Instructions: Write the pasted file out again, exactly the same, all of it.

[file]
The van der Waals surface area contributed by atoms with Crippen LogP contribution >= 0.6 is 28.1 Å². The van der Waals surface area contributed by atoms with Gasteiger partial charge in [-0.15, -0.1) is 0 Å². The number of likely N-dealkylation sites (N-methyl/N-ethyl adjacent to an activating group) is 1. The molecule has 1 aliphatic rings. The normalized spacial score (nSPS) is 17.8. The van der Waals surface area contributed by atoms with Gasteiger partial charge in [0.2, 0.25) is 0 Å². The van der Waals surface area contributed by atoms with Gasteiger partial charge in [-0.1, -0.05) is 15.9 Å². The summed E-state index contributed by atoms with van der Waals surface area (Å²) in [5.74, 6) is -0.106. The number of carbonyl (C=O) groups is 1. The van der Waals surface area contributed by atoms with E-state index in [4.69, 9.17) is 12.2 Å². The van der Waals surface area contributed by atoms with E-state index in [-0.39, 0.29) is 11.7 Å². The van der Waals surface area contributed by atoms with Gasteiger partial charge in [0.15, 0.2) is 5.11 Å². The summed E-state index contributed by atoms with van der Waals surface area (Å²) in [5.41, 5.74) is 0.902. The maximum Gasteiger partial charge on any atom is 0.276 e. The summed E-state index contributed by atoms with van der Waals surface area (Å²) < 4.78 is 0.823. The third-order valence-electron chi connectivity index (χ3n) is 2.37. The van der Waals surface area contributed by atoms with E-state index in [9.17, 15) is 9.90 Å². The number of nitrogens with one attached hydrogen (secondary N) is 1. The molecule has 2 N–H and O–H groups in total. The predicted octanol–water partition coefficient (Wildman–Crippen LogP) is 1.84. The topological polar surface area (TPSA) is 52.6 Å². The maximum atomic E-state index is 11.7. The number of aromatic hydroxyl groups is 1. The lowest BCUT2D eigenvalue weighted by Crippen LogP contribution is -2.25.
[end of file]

The van der Waals surface area contributed by atoms with Crippen LogP contribution >= 0.6 is 28.1 Å². The van der Waals surface area contributed by atoms with Gasteiger partial charge in [-0.15, -0.1) is 0 Å². The number of likely N-dealkylation sites (N-methyl/N-ethyl adjacent to an activating group) is 1. The molecule has 1 aliphatic rings. The normalized spacial score (nSPS) is 17.8. The van der Waals surface area contributed by atoms with Gasteiger partial charge in [0.2, 0.25) is 0 Å². The van der Waals surface area contributed by atoms with Gasteiger partial charge in [-0.1, -0.05) is 15.9 Å². The summed E-state index contributed by atoms with van der Waals surface area (Å²) in [5.74, 6) is -0.106. The number of carbonyl (C=O) groups is 1. The van der Waals surface area contributed by atoms with E-state index in [4.69, 9.17) is 12.2 Å². The van der Waals surface area contributed by atoms with E-state index in [-0.39, 0.29) is 11.7 Å². The van der Waals surface area contributed by atoms with Gasteiger partial charge in [0.15, 0.2) is 5.11 Å². The summed E-state index contributed by atoms with van der Waals surface area (Å²) in [5.41, 5.74) is 0.902. The maximum Gasteiger partial charge on any atom is 0.276 e. The summed E-state index contributed by atoms with van der Waals surface area (Å²) < 4.78 is 0.823. The third-order valence-electron chi connectivity index (χ3n) is 2.37. The van der Waals surface area contributed by atoms with E-state index in [9.17, 15) is 9.90 Å². The number of nitrogens with one attached hydrogen (secondary N) is 1. The molecule has 2 N–H and O–H groups in total. The predicted octanol–water partition coefficient (Wildman–Crippen LogP) is 1.84. The topological polar surface area (TPSA) is 52.6 Å². The maximum atomic E-state index is 11.7. The number of aromatic hydroxyl groups is 1. The lowest BCUT2D eigenvalue weighted by Crippen LogP contribution is -2.25.